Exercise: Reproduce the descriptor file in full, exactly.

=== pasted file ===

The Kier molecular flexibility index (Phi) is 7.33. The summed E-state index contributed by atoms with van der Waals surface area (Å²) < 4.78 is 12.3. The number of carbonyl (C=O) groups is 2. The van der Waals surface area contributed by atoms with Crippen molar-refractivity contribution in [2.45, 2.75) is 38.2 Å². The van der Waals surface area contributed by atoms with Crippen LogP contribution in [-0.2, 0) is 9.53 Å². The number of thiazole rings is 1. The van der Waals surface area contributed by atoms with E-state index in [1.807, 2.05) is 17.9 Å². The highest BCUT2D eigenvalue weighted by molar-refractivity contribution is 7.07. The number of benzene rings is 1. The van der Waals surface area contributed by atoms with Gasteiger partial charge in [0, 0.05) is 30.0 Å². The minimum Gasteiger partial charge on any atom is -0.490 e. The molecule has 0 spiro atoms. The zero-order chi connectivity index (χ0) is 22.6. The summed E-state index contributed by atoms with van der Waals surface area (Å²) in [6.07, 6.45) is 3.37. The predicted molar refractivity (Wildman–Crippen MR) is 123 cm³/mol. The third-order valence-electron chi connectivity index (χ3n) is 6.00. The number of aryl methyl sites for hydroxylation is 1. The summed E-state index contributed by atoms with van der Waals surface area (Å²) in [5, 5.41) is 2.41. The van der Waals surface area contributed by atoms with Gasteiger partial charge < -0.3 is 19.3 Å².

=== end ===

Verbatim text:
The Kier molecular flexibility index (Phi) is 7.33. The summed E-state index contributed by atoms with van der Waals surface area (Å²) < 4.78 is 12.3. The number of carbonyl (C=O) groups is 2. The van der Waals surface area contributed by atoms with Crippen molar-refractivity contribution in [2.45, 2.75) is 38.2 Å². The van der Waals surface area contributed by atoms with Crippen LogP contribution in [-0.2, 0) is 9.53 Å². The number of thiazole rings is 1. The van der Waals surface area contributed by atoms with E-state index in [1.807, 2.05) is 17.9 Å². The highest BCUT2D eigenvalue weighted by molar-refractivity contribution is 7.07. The number of benzene rings is 1. The van der Waals surface area contributed by atoms with Gasteiger partial charge in [0, 0.05) is 30.0 Å². The minimum Gasteiger partial charge on any atom is -0.490 e. The molecule has 0 spiro atoms. The zero-order chi connectivity index (χ0) is 22.6. The summed E-state index contributed by atoms with van der Waals surface area (Å²) in [6.07, 6.45) is 3.37. The predicted molar refractivity (Wildman–Crippen MR) is 123 cm³/mol. The third-order valence-electron chi connectivity index (χ3n) is 6.00. The number of aryl methyl sites for hydroxylation is 1. The summed E-state index contributed by atoms with van der Waals surface area (Å²) in [5, 5.41) is 2.41. The van der Waals surface area contributed by atoms with Gasteiger partial charge < -0.3 is 19.3 Å².